Diplomats say at least 550 pilgrims, mostly Egyptians, died during Haj this year

Published June 19, 2024
Muslim pilgrims hold hands as they walk with umbrellas to the site where people take part in the Satan stoning ritual, during the annual haj pilgrimage in Mina, Saudi Arabia on June 18, 2024 — Reuters
Muslim pilgrims hold hands as they walk with umbrellas to the site where people take part in the Satan stoning ritual, during the annual haj pilgrimage in Mina, Saudi Arabia on June 18, 2024 — Reuters

Diplomats on Tuesday said at least 550 pilgrims died during the Haj, underscoring the gruelling nature of the pilgrimage which again unfolded in scorching temperatures this year.

At least 323 of those who died were Egyptians, most of them succumbing to heat-related illnesses, two Arab diplomats coordinating their countries’ responses told AFP.

“All of them (the Egyptians) died because of heat” except for one who sustained fatal injuries during a minor crowd crush, one of the diplomats said, adding the total figure came from the hospital morgue in the Al-Muaisem neighbourhood of Makkah.

At least 60 Jordanians also died, the diplomats said, up from an official tally of 41 given earlier on Tuesday by Amman.

The new deaths bring the total reported so far by multiple countries to 577, according to an AFP tally.

The diplomats said the total at the morgue in Al-Muaisem, one of the biggest in Makkah, was 550.

The Haj pilgrimage is increasingly affected by climate change, according to a Saudi study published last month that said temperatures in the area where rituals are performed were rising 0.4 degrees Celsius (0.72 degrees Fahrenheit) each decade.

Temperatures hit 51.8 degrees Celsius (125 Fahrenheit) at the Grand Mosque in Makkah on Monday, the Saudi national meteorology centre said.

Heat stress

Earlier on Tuesday, Egypt’s foreign ministry said Cairo was collaborating with Saudi authorities on search operations for Egyptians who had gone missing during the Haj.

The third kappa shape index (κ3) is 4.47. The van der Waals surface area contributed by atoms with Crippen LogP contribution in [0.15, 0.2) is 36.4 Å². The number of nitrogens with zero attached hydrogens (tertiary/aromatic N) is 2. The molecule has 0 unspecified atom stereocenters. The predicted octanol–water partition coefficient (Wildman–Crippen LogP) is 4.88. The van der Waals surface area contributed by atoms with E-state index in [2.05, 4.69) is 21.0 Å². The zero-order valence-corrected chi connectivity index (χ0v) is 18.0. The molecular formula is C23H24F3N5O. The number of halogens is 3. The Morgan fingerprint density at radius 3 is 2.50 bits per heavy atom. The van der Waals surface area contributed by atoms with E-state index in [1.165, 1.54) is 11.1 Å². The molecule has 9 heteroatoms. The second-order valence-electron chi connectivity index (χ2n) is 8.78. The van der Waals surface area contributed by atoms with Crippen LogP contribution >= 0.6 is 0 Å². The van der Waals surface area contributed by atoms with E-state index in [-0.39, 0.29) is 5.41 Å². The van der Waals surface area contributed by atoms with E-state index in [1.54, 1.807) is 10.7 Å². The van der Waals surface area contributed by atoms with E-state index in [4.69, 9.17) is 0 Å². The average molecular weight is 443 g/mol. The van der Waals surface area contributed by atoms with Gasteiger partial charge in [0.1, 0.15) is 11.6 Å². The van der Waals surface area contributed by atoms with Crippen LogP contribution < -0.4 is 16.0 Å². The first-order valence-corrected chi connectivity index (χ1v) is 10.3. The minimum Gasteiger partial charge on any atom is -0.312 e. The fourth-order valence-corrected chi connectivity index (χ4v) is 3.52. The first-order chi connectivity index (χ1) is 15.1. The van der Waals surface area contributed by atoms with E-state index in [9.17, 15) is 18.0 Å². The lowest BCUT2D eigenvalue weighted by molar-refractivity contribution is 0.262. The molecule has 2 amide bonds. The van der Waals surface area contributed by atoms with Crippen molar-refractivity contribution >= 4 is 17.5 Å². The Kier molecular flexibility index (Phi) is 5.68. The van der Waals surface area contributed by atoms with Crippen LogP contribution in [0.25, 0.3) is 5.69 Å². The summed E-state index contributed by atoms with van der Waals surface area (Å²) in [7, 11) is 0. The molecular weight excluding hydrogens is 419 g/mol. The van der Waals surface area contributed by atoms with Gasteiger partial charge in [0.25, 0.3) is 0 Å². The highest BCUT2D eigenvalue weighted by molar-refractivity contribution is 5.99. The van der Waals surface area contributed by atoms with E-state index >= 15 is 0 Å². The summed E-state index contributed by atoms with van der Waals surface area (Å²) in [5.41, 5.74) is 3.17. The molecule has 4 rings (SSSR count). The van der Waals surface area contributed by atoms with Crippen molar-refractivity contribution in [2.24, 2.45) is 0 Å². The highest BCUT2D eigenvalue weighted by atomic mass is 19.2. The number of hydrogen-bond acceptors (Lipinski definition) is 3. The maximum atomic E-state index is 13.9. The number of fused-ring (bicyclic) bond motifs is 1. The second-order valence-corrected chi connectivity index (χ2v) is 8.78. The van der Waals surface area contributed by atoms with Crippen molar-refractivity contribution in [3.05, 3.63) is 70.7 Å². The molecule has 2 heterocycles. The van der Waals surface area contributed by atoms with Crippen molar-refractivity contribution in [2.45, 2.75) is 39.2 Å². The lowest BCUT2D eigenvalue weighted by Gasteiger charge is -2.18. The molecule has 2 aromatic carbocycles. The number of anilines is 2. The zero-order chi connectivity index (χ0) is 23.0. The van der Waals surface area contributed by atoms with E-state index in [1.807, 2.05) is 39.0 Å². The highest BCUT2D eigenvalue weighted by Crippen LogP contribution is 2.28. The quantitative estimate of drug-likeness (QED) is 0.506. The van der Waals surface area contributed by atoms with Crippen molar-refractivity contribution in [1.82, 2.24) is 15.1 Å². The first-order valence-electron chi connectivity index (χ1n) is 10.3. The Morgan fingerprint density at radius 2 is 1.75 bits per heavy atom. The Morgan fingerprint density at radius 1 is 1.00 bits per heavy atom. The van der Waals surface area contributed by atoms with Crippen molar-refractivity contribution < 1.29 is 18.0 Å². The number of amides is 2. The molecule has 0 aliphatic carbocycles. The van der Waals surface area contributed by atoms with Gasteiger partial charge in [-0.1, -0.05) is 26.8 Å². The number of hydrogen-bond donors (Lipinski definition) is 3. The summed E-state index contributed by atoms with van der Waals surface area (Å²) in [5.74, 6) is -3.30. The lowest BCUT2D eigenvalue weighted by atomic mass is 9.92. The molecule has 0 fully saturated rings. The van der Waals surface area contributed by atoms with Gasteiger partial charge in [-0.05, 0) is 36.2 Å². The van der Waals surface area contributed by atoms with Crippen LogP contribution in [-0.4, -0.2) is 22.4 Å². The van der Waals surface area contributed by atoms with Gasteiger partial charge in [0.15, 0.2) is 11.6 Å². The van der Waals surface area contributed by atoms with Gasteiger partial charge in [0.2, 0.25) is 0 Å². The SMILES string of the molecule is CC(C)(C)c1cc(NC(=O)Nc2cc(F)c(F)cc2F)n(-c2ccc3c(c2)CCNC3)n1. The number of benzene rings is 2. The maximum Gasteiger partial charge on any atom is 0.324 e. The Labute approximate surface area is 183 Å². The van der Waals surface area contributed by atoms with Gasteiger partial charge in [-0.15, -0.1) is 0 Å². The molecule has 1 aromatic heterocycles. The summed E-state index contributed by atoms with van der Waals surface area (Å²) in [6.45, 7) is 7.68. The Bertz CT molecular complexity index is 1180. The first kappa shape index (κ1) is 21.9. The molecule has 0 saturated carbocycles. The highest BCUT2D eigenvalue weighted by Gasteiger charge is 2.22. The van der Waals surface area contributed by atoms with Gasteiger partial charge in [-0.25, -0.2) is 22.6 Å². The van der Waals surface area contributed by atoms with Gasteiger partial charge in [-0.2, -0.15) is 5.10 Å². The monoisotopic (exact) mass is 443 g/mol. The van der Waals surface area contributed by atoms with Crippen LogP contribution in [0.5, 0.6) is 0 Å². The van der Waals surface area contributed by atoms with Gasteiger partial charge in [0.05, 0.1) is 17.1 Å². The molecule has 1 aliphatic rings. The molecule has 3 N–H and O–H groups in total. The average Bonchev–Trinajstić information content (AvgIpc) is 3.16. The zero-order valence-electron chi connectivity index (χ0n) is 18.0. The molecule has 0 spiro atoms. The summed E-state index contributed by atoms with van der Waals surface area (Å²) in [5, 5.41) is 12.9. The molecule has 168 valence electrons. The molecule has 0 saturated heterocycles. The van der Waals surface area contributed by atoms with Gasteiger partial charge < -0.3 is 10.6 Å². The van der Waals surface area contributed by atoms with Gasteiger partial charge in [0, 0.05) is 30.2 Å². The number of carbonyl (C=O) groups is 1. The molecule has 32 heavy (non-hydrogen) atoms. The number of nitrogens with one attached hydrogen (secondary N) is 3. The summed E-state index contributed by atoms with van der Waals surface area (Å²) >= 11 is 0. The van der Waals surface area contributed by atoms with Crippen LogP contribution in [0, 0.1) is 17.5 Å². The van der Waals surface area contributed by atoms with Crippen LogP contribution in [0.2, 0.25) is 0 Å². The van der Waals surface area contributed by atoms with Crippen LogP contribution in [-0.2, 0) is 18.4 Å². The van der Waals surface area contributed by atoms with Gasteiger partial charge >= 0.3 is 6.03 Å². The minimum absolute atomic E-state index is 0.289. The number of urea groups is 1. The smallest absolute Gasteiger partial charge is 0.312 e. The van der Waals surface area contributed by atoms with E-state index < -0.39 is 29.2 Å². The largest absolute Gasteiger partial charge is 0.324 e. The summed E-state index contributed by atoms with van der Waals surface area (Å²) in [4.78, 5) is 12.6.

While a ministry statement said “a certain number of deaths” had occurred, it did not specify whether Egyptians were among them.

Saudi authorities have reported treating more than 2,000 pilgrims suffering from heat stress but have not updated that figure since Sunday and have not provided information on fatalities.

At least 240 pilgrims were reported dead by various countries last year, most of them Indonesians.

AFP journalists in Mina, outside Makkah, on Monday saw pilgrims pouring bottles of water over their heads as volunteers handed out cold drinks and fast-melting chocolate ice cream to help them keep cool.

Saudi officials had advised pilgrims to use umbrellas, drink plenty of water and avoid exposure to the sun during the hottest hours of the day.

Some pilgrims described seeing motionless bodies on the roadside and ambulance services that appeared overwhelmed at times.

Around 1.8 million pilgrims took part in the Haj this year, 1.6m of them from abroad, according to Saudi authorities.

Unregistered pilgrims

Each year tens of thousands of pilgrims attempt to perform the Haj through irregular channels as they cannot afford the often costly procedures for official Haj visas.

This places these off-the-books pilgrims at risk as they cannot access air-conditioned facilities provided by Saudi authorities along the Haj route.

One of the diplomats who spoke to AFP on Tuesday said that the Egyptian death toll was “absolutely” boosted by a large number of unregistered Egyptian pilgrims.

“Irregular pilgrims caused great chaos in the Egyptian pilgrims’ camps, causing the collapse of services,” said an Egyptian official supervising the country’s Haj mission.

“The pilgrims went without food, water, or air conditioning for a long time.”

They died “from the heat because most people had no place” to take shelter.

Earlier this month, Saudi officials said they had cleared hundreds of thousands of unregistered pilgrims from Makkah ahead of the Haj.

Other countries to report deaths during the Haj this year include Indonesia, Iran and Senegal.

Most countries have not specified how many deaths were heat-related.

Saudi Health Minister Fahd bin Abdul Rahman Al-Jalajel said on Tuesday that health plans for the Haj had “been successfully carried out”, preventing major outbreaks of disease and other public health threats, the official Saudi Press Agency reported.

Health officials “provided virtual consultations to over 5,800 pilgrims, primarily for heat-related illnesses, enabling prompt intervention and mitigating the potential for a surge in cases,” SPA said.

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